KARACHI: Beauty and fragrance brands across Pakistan have been importing a product which has long dominated the Middle East culture and is widely used in traditional Arab households and markets.
'Bakhoor,' or agarwood chips, are used to spread lingering fragrance at homes, shops and offices. Pakistani businesses have been bringing these scented bricks from Arab countries before offering their different varieties to customers.
A salon in Karachi, for instance, provides hair bakhoor scalp treatment which, it says, is quite popular in the Arab World.
"Bakhoor is in high demand in Pakistan," Adeel Shafiq Alam, chief executive officer of an Arabian fragrance shop, Souk Galleria, told Arab News.
Alam's organization has been doing good business in Karachi and Lahore since 2020 and boasts international outlets in places like Dubai and the United States.
"We import bakhoor from Saudi Arabia and the United Arab Emirates," Alam added. "Bakhoor farming is not common in Pakistan. Even if we start it today, it will take another 25 years for us to benefit from it. A large number of people in Pakistan are still not very familiar with bakhoor."
Alam, whose business offers several types of bakhoor products, said people used to ask him all sorts of questions about the scented bricks when Souk Galleria started advertising bakhoor in Pakistan two years ago.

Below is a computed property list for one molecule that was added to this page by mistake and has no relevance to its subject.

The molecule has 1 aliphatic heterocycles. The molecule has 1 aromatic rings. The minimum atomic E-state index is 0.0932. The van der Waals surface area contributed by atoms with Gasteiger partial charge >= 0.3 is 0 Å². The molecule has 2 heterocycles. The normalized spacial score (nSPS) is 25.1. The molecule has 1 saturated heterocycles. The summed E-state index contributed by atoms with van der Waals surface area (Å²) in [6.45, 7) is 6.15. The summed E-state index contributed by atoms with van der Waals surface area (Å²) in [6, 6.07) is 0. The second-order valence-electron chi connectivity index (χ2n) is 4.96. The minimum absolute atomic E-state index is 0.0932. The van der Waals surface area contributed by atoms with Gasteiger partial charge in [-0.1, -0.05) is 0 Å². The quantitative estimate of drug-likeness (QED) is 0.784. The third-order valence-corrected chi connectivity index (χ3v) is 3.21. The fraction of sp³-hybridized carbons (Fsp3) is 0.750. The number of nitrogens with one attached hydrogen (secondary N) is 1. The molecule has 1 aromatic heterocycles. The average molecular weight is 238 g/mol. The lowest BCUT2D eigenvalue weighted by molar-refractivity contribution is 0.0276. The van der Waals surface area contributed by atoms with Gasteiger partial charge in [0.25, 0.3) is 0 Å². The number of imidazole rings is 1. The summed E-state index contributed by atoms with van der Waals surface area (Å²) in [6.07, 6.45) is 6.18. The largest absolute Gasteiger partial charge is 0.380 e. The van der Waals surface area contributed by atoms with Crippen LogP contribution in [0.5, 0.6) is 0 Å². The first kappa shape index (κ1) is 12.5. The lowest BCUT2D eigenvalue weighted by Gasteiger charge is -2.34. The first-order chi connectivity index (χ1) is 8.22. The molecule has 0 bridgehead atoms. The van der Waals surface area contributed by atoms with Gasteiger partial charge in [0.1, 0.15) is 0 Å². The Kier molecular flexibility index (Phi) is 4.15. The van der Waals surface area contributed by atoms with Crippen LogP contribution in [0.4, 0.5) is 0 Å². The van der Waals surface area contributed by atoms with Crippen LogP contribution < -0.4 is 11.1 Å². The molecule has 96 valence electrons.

"Many of them want to buy bakhoor but are usually deterred by high prices," he continued. "Most of them find it difficult to afford good quality bakhoor, which can cost around Rs1,000 per gram."
The incense chips, which have been used in the Middle East for centuries, are said to have several medical and psychological benefits. Some say they change people's mood and relieve them of stress and anxiety.
"The future of bakhoor is bright in Pakistan since many people from this country visit Arab states, especially for Hajj and Umrah, and see how Arabs use these scented chips," Shiekh Faisal Ghani, chairman of Saeed Ghani, a popular Pakistani brand for herbal and skincare products, told Arab News.
Ghani's business offers bakhoor fragrances that include Oud Wood, Oud Combodi, Oud Kindi and Oud Amber.
"Ninety-nine percent of bakhoor is imported from Gulf countries, such as Saudi Arabia, the United Arab Emirates and Oman," he added.
Karachi's Scalpxury, a beauty salon, says it is the only place in the country offering bakhoor hair treatment.
"Hair bakhoor are different from normal bakhoor sold in Pakistan. The fragrance and texture are slightly different and they give longevity to one’s hair," said Shehla Khan, the salon owner.
"Conventionally and commercially, hair bakhoor are not available in the market. I get them from the Arab region."
Khan said her business was different since it was not retailing or selling bakhoor, but using them to offer a popular variety of hair treatment.